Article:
Deliberately crashing a program is commonly known as a "denial of service attack" and can be a vexing experience for users, though the assaults do not necessarily result in loss or theft of data.
Earlier this week, Microsoft had to release a patch for its Windows 95 and NT operating systems that protects users from such attacks. A number of Windows users complained of being knocked off Internet chat groups after being targeted by hackers wielding a program known as "WinNuke."
The latest Java bug illustrates that Sun's technology isn't immune to security vulnerabilities, though experts still regard it as safer than other technologies, such as Microsoft's ActiveX.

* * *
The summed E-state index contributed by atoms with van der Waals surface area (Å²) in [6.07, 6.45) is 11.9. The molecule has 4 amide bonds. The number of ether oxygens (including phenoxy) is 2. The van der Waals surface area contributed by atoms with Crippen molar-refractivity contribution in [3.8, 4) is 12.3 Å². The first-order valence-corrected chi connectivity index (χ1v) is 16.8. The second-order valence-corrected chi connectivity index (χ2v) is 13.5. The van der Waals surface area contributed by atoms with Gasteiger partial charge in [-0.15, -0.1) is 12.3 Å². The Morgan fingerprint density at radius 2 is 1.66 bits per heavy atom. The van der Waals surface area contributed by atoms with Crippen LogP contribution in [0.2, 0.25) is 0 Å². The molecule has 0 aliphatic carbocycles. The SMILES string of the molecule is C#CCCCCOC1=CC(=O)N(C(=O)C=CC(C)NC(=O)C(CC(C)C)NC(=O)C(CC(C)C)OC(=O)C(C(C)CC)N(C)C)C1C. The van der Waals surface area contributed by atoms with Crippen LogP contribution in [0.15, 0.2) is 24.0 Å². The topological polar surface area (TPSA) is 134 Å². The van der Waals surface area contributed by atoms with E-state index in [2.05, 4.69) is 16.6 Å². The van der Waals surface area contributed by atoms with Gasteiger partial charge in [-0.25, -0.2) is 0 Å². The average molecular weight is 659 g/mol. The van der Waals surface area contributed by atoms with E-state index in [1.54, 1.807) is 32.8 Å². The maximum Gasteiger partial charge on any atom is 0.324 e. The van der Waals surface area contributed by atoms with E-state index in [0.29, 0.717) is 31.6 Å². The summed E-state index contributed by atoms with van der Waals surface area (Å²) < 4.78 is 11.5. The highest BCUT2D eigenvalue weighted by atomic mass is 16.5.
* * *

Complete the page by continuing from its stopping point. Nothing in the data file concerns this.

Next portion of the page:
Today, Sun tried to put its own spin on the Java bug, telling the news media that a University of Washington team led by Brian Bershad, an associate professor of computer science and engineering at the school, would issue a press release Monday about the bug. Sun said that bug was in the "byte code verifier of the Java virtual machine (JVM), a sort of filter that assembles Java code into usable applications as it is downloaded from the Internet."
According to Sun, the verifier has a bug that could allow a hacker to send malicious code from a Web site to a user that would crash the JVM, causing a Java program to shut down unexpectedly.
The University of Washington researchers could not be reached for comment.
Sun said that it has been briefed by the University of Washington team and that it has created a fix for the bug that will ship to Java licensees immediately. Sun will also ship the fix with a new version of the Java Development Kit, version 1.1.2, due the week of May 26.
Sun said it will post more information on the new bug on its security Web site tonight.